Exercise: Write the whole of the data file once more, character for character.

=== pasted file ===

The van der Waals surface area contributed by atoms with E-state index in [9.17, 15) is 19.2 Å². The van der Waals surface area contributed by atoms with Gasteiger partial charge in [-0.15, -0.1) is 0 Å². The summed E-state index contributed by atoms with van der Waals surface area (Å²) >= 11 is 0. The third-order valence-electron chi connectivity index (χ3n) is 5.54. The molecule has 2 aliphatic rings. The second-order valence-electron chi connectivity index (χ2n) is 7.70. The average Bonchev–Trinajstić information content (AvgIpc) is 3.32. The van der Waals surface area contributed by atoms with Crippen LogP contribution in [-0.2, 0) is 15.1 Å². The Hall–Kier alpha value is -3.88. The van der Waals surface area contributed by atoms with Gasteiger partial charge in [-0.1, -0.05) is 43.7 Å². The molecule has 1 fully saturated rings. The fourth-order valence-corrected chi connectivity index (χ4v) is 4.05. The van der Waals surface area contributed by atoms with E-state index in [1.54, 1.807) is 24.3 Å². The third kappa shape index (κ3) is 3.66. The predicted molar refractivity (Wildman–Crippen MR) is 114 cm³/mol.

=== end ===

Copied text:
The van der Waals surface area contributed by atoms with E-state index in [9.17, 15) is 19.2 Å². The van der Waals surface area contributed by atoms with Gasteiger partial charge in [-0.15, -0.1) is 0 Å². The summed E-state index contributed by atoms with van der Waals surface area (Å²) >= 11 is 0. The third-order valence-electron chi connectivity index (χ3n) is 5.54. The molecule has 2 aliphatic rings. The second-order valence-electron chi connectivity index (χ2n) is 7.70. The average Bonchev–Trinajstić information content (AvgIpc) is 3.32. The van der Waals surface area contributed by atoms with Crippen LogP contribution in [-0.2, 0) is 15.1 Å². The Hall–Kier alpha value is -3.88. The van der Waals surface area contributed by atoms with Gasteiger partial charge in [-0.1, -0.05) is 43.7 Å². The molecule has 1 fully saturated rings. The fourth-order valence-corrected chi connectivity index (χ4v) is 4.05. The van der Waals surface area contributed by atoms with E-state index in [1.54, 1.807) is 24.3 Å². The third kappa shape index (κ3) is 3.66. The predicted molar refractivity (Wildman–Crippen MR) is 114 cm³/mol.